When Lee needed additional money to complete production on Malcolm X, money that neither Warner Bros. nor the bond company they were working with were willing to provide, Lee’s impact paid dividends, with the writer/director turning to several Black celebrities (Michael Jordan, Magic Johnson, Prince, Janet Jackson, Oprah Winfrey, Tracy Chapman, and even Bill Cosby before his conviction for sexual assault) for financial assistance so that the film would be completed without sacrificing quality. This made it possible for Lee to finish what he started, and to do his part in living up to the words that Ossie Davis said in his eulogy for Malcolm X: “…if you knew [Malcolm X], you would know why we must honor him. Malcolm was our manhood, our living Black manhood. This was his meaning to his people, and in honoring him, we honor the best in ourselves.”

Malcolm X was never someone who concerned himself with the feelings and concerns of white people when it came to speaking up on behalf of Black people and fighting for their rights. So it was only right that his story was told by Spike Lee, who has always been someone who takes that same approach when it comes to his art. Unlike most biopics, Malcolm X doesn’t shy away from who the subject of the film really was. Lee knows how important it is to give just as much attention to Malcolm’s vices as well as his virtues. (It does the same regarding Dr. Martin Luther King Jr. and his marital infidelities, and he’s not even a character in the film.) More importantly, Malcolm X doesn’t make the same mistake that a lot of Black entertainment has been accused of making in recent years: it doesn’t spend its runtime educating white people in the audience about Black culture and its importance. Instead, it’s a story that simply is Black culture, one that refuses to hold your hand and explain Blackness in a simplified manner as if it needs to be understood by all.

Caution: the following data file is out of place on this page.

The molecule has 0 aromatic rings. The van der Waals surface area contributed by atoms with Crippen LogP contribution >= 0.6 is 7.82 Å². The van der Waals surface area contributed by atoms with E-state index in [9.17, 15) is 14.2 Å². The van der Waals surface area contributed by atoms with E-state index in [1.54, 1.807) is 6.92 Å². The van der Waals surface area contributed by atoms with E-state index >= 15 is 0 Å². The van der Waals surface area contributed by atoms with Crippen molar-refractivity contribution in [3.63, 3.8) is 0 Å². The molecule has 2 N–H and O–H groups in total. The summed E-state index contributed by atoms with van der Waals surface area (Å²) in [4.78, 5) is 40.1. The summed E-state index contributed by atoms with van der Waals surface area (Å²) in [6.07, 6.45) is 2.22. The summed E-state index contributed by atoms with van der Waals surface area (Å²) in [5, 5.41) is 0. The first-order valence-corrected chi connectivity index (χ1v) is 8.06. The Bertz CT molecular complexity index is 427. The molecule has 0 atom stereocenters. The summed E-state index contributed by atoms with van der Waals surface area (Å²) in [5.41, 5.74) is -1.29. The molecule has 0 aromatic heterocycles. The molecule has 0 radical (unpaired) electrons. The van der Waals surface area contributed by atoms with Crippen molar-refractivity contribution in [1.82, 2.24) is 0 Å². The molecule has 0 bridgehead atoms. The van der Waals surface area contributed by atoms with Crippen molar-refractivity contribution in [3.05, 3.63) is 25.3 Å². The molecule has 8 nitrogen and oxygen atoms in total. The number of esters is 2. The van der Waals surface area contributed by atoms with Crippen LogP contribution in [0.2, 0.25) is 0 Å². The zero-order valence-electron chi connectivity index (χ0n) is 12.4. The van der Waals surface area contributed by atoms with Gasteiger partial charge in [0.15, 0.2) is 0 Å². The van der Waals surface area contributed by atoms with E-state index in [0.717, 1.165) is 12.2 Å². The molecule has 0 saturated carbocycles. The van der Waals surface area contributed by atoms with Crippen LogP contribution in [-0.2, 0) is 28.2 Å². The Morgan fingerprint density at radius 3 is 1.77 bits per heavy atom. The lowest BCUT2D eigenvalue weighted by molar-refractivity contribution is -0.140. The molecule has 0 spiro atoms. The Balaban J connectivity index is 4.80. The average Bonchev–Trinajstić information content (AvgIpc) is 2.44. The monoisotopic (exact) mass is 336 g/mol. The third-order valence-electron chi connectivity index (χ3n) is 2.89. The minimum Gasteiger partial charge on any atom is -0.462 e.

There is a reason why more people are willing to quote Dr. Martin Luther King Jr. when discussing issues of race as opposed to Malcolm X. And it’s mainly because Dr. King and his philosophy of “I have a dream that one day, my four children will be judged not by the color of their skin, but by the content of their character” is seen as being more comforting and welcoming than Malcolm X’s philosophy of “If you stick a knife in my back nine inches and pull it out six inches, there’s no progress. If you pull it all the way out, that’s not progress. The progress is healing the wound that the blow made.”

Whether it’s about the man or the film that is about him, you can love or hate what is being said by (and about) Malcolm X, but it can’t, won’t, and shouldn’t be ignored. Or watered down.